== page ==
Three litters of newborn (1–2 day old) ICR mice with average size of 10 pups were inoculated intracerebrally (ic) with 15–20 μl, intraperitoneally (ip) with 100 μl or subcutaneously (sc) with 100 μl of a stock of Vero-grown FARV (CT AN 114) virus containing approximately 107 plaque forming units (PFU) per ml. The animals were observed daily for illness and were euthanized when they became severely ill. Within 2 days, all members of the ic-inoculated group were dead or dying. The groups inoculated ip or sc developed signs of illness (loss of balance, paralysis, lethargy) more slowly, but all were gravely ill by day 7 and were euthanized. In contrast, adult mice inoculated ip with a 10% suspension of infected newborn mouse brain did not become ill but subsequently developed high titers of complement fixing (CF) antibodies in their sera. Inoculation of CT 114 into Vero cells likewise produced massive cytopathic effect (CPE) within 24–48 h. Figure 1A and 1B show the CPE observed in Vero cells with fluid medium and the plaques produced under an agarose overlay, respectively. The growth of FARV in various vertebrate cell lines was described previously [3].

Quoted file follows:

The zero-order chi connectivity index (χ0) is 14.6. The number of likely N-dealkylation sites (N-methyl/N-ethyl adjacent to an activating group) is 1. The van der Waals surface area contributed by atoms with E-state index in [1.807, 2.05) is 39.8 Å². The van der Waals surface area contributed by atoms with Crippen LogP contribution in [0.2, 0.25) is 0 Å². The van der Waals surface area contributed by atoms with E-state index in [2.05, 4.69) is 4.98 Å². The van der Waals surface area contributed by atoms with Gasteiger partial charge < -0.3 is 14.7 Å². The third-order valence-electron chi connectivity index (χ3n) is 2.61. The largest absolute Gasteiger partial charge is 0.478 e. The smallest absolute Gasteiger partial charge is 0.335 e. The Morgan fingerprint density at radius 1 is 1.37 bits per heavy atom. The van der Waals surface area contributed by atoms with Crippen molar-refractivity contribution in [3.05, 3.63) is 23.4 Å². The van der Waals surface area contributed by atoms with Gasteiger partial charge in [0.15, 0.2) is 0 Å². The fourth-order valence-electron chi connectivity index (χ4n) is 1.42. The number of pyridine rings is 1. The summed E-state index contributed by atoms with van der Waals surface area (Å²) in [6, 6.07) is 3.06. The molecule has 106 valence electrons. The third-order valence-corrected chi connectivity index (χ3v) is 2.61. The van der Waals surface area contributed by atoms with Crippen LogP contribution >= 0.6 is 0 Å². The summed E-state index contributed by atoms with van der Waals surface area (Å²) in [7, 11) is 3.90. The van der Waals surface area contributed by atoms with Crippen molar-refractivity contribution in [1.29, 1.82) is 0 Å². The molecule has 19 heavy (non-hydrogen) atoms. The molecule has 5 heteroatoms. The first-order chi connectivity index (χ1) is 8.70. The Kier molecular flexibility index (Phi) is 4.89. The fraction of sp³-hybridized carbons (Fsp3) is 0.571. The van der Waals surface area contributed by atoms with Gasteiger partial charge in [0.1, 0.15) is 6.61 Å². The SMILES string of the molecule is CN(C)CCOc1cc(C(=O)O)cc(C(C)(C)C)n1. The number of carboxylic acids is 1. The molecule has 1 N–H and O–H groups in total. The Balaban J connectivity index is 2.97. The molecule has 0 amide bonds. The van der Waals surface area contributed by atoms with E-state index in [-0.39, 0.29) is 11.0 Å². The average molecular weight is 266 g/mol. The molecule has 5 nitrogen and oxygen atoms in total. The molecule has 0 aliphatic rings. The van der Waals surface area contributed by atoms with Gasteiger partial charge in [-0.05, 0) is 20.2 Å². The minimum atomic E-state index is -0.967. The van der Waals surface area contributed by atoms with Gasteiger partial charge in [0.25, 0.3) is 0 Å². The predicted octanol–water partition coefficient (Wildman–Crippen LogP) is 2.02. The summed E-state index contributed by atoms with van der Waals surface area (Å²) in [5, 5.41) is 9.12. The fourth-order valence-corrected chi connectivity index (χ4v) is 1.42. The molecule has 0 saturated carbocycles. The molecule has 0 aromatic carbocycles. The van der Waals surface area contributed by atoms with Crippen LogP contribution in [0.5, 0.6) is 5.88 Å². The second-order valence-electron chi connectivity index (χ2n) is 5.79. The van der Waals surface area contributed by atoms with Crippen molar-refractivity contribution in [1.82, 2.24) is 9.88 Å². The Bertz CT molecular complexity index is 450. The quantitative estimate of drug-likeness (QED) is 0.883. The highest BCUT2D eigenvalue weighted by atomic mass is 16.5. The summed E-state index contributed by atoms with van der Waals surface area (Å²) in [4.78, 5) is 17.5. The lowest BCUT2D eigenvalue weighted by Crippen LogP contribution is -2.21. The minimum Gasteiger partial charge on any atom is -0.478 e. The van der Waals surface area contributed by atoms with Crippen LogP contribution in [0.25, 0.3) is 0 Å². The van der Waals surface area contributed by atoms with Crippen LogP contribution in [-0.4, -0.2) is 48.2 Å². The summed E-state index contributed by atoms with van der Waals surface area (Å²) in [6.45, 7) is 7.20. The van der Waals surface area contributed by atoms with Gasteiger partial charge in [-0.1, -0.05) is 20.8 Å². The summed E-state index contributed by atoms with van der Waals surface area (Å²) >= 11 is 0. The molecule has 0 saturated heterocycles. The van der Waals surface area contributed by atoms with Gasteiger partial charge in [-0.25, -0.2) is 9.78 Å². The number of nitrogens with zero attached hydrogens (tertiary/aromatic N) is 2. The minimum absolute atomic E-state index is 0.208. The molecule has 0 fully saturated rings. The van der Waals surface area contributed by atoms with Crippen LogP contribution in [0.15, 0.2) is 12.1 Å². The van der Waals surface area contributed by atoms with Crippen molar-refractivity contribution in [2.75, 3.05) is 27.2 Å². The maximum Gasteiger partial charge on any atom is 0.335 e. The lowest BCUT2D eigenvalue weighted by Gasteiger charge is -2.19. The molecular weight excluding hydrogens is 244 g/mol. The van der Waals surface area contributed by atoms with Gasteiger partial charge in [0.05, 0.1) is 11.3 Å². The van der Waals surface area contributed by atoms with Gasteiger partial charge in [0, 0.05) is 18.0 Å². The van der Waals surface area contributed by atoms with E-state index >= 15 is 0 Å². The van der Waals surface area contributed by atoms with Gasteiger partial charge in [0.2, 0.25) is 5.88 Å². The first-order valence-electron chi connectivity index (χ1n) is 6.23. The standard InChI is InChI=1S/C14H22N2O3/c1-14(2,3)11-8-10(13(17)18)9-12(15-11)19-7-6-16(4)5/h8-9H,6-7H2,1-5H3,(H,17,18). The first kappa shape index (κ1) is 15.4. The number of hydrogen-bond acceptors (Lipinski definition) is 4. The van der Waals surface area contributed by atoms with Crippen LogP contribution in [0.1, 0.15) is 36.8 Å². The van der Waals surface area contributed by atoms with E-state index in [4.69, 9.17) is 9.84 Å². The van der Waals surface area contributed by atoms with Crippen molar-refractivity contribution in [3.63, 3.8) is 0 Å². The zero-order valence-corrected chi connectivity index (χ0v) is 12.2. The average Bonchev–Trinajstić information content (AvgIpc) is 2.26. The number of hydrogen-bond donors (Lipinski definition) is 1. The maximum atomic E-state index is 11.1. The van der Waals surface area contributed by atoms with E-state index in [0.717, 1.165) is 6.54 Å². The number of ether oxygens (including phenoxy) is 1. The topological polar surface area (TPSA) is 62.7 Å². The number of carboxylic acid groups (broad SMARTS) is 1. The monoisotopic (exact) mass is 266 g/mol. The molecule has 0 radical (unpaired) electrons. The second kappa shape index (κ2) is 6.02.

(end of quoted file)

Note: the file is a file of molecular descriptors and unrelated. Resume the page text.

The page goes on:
thumbnailFigure 1. Cytopathic effects of FARV virus infection. A. Cytopathic effect produced by FARV in a Vero cell monolayer, 24 hrs after inoculation. Cells appear to detach from the surface of the culture flask and roll up in clumps. 100× magnification. B. Plaques (2–4 mm in diameter) produced by FARV in Vero cells under an agarose overlay, 3 days after inoculation.

Ultrastructure

In ultrathin sections of infected Vero cells, bullet-shaped virions 55–60 nm in diameter and 140–160 nm long were observed budding either from cell surface (Figure 2A) or into intracytosolic vacuoles (Figure 2B). Occasionally, these vacuoles contained large accumulations of virus particles (Figure 2C).